This Week’s Creature Feature ... Thespians of Another Species
The human actors who’ll bring Avenue Q to the stage of Annapolis Summer Garden Theatre from July 5 to 29 are already hard at work. They’ll invest over 100 hours in the production before the high intensity of tech week begins June 28, according to Theatre president Carolyn Kirby. But, she says, you’ll hardly have eyes for them.
Your eyes will be on actors of another species. Despite their striking resemblance to the species whose trademark is held by Walt Disney Company, the 11 are not Muppets. They’re puppets of a very special kind, conceived for Avenue Q and created, as all creatures should be, with love.
Avenue Q, a 21st century tale of the coming of age of a generation raised by Sesame Street, demands players of two species, human and puppet-not-Muppet. It is not a puppet show, Kirby insists; if anything, the puppets play the humans.
Theater groups all over the country are jumping on the Avenue Q bandwagon, for it’s a novel and popular play, running 2,534 performances on Broadway. Staging it means buying the rights. But as Summer Garden Theatre learned, rights to the play don’t include rights to the puppets, who have their own booking schedule.
Kirby turned to the 19 other community theatre group booking the play at about the same time. Casts of Avenue Q puppets abounded, she found, with the very best at Theatre Alliance in Winston-Salem, North Carolina.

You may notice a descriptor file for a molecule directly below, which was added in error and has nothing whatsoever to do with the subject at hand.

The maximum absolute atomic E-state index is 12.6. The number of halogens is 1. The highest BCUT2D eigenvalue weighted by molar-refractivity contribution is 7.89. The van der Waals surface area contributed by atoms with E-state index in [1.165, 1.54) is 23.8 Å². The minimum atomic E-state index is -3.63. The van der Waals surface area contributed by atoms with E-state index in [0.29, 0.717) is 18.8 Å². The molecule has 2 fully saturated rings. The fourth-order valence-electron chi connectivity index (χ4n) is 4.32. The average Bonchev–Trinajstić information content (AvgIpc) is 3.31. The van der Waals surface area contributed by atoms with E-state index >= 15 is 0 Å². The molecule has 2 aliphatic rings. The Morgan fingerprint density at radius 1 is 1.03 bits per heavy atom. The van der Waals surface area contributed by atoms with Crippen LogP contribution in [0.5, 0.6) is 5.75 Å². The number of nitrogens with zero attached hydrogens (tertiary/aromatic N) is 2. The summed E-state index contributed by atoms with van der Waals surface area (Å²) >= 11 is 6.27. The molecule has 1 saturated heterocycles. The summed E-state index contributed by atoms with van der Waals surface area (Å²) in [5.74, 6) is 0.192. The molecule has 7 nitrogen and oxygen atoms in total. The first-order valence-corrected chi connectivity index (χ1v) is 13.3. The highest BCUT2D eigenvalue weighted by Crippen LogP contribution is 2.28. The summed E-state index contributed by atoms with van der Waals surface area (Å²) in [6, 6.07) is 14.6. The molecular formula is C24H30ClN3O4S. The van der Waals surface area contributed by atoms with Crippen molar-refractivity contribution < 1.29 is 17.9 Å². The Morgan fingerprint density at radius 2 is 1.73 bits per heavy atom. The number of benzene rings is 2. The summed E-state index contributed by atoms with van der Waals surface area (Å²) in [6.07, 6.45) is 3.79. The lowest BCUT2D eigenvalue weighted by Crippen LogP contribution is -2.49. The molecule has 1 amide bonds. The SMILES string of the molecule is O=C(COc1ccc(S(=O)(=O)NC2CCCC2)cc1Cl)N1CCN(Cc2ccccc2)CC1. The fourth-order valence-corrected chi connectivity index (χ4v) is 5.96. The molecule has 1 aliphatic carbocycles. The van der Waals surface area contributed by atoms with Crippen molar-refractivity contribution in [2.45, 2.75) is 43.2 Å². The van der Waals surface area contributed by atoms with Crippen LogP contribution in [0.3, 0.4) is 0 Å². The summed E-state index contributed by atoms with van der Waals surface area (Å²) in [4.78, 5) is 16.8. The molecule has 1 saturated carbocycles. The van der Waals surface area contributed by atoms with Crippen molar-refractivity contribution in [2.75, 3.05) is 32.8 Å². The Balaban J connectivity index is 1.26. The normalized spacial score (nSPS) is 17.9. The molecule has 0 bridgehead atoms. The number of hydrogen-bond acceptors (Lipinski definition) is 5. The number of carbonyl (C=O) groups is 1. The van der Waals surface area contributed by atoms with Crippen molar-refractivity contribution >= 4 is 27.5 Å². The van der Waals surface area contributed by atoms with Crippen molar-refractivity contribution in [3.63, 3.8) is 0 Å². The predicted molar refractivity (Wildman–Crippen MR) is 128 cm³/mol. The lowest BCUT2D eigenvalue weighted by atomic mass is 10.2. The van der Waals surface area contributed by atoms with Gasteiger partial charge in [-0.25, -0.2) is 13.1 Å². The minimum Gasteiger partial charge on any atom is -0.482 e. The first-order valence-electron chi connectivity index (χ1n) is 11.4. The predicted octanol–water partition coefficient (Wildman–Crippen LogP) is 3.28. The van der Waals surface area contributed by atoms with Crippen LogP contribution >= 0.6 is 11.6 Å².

The puppets were special, too: handmade by the president of the Alliance’s brother, Joseph Lopina, who just happens to be head of animation at North Carolina School for the Arts. They come with complete wardrobes, as they have costume changes.
“They are so gorgeous and have so much love invested in them,” Kirby says, that she and her husband drove down to pick them up.
Now the Kirbys are sharing their home with Princeton, Kate Monster, Newcomer, Trekkie Monster (who has bad habits), Lucy, Rod, Nicky, Ricky, Mrs. Thistletwat and two Bad Idea Bears.
For now, the puppets are kicking back, which is Nicky’s favorite occupation. Until their human actors become skilled, they work with embryonic practice puppets.
Once the A-cast takes the stage, they steal it.
“The actors operating the puppets move their limbs and talk,” Kirby says. “But you forget about the people.”